Crowquill is a pseudonym used by poet Rev. Archibald Lampman, Senior, (1822-1897) father of renowned poet Archibald Lampman [Junior]. Lampman senior was an Anglican Minister and a son of United Empire Loyalists who moved from New Jersey after the American Revolution

Many thanks to Arden Phair for bringing this poem to my attention.



The Battle of Queenston Heights by Francis Sparshott



Brock and Sheaffe
Image from the St. Catharines Standard,
Oct. 10, 2012

The Yankees stood on Queenston Heights
in coats of modest grey
and Brock has brought his fencibles
to make them go away

Who is that sweating officer
waving a useless sword?
That’s General Sir Isaac Brock
who wants to be a Lord

God bless the British soldier
who wears a coat of red
it makes a splendid target
and so they shot him dead

They laughed to see the fencibles
run down the hill in fear
but Roger Sheaffe has scaled the Heights
and caught them in the rear

Who is this cool young officer
who shoots us through the heart?
That’s Major General Roger Sheaffe
who wants to be a Bart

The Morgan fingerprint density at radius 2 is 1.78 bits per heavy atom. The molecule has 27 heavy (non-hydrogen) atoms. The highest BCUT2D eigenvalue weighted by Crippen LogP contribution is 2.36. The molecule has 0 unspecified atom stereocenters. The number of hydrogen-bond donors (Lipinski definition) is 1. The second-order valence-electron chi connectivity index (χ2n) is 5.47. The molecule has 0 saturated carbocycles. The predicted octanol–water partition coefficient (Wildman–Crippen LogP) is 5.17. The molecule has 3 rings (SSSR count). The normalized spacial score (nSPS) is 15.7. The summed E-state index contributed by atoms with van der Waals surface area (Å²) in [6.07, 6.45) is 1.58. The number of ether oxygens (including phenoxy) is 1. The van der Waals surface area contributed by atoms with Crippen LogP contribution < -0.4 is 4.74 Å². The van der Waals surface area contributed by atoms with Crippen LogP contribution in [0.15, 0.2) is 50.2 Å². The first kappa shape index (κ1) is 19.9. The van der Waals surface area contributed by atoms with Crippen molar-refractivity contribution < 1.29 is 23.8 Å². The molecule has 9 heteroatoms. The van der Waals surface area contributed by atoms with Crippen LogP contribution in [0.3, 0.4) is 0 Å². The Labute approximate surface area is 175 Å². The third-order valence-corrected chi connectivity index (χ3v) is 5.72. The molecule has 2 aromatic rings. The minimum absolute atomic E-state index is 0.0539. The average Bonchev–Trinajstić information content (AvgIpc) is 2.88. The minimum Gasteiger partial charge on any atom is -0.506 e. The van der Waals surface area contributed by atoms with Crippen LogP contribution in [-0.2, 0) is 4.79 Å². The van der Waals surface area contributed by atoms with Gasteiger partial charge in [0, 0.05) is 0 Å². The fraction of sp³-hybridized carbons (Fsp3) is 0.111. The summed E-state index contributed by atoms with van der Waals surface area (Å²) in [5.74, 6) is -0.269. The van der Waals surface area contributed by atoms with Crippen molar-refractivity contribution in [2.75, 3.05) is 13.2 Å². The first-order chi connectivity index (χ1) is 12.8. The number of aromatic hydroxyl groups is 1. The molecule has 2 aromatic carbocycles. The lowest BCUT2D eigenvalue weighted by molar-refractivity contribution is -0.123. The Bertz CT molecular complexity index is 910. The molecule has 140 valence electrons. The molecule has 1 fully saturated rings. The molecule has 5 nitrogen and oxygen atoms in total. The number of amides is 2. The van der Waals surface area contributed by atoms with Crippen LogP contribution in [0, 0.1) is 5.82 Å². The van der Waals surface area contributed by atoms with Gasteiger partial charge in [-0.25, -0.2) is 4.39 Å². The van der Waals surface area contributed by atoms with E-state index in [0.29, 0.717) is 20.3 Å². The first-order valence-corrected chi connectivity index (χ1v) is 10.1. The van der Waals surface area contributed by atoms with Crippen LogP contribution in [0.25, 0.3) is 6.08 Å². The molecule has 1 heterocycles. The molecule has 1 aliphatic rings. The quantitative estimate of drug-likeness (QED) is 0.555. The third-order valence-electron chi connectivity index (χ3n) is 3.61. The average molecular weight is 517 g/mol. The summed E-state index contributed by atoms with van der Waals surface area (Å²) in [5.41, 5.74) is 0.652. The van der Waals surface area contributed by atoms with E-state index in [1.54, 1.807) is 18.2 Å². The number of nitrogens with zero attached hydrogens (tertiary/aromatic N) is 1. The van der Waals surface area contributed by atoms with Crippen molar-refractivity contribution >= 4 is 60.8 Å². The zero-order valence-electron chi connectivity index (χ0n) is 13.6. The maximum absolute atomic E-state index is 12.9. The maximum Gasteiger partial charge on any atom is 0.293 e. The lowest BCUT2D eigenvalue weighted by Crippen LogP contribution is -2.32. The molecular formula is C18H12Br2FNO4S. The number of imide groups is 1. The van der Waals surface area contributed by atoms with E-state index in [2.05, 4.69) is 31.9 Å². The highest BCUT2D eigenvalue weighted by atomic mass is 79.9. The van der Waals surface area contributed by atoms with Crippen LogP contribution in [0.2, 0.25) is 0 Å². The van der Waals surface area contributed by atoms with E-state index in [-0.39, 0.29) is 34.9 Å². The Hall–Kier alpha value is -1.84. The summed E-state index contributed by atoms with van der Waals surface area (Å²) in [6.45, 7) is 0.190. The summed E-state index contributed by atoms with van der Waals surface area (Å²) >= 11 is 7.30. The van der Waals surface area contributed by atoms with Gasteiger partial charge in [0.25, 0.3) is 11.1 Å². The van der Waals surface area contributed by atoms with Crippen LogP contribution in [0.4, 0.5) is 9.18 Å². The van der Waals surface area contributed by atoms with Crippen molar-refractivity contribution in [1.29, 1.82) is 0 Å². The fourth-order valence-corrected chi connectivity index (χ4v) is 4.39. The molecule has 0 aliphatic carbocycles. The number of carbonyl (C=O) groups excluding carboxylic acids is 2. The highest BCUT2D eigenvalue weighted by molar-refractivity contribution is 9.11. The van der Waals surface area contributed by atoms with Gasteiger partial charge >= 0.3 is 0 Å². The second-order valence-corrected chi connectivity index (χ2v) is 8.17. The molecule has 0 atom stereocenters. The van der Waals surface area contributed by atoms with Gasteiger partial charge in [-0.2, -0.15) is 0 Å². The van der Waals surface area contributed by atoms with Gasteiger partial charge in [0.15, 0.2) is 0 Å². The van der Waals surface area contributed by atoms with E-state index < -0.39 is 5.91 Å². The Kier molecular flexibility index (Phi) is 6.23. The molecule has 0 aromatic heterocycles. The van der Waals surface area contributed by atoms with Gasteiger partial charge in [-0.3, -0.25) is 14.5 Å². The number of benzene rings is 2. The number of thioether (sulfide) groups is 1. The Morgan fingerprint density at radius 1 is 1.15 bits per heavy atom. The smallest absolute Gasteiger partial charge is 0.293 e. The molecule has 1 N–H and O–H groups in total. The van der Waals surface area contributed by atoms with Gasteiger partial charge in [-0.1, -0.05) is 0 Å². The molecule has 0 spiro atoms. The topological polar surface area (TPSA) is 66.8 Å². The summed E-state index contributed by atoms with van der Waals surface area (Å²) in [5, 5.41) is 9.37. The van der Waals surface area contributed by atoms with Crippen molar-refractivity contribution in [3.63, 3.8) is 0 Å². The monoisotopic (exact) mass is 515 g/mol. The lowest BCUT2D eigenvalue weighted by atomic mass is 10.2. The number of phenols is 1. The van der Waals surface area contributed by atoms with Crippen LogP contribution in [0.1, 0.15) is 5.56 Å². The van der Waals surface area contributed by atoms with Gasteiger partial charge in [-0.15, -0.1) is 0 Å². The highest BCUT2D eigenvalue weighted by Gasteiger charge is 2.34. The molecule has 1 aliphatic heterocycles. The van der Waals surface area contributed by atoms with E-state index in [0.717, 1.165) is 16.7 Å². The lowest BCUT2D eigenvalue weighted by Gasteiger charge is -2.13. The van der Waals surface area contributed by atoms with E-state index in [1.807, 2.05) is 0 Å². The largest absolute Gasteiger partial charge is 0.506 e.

Now all you bold Canadian girls
remember Queenston Heights
it’s thanks to such as Brock and Sheaffe
that you sleep safe at nights

Cool Sheaffe was made a Baronet
and back to England sent
but Brock still stands on Queenston Heights
upon his monument

Source: Francis Sparshott.  The Naming of the Beasts. Windsor, Ont.: Black Moss Press, 1979.

Originally published in Descant

About Francis Sparshott

Read the article The Hero of Queenston about the treatment of Sheaffe

Read about Isaac Brock

Read about Roger Sheaffe

D.M.R. Bentley briefly discusses this poem by Sparshott in his essay (now archived on the WayBack Machine) Monumental Tensions: the Commemoration of British Political and Military Heroes in Canada from his Mnemographia Canadensis, volume 1: Muse and Recall

Brock by Charles Sangster

charles sangster
Brock’s Monument, Queenston Heights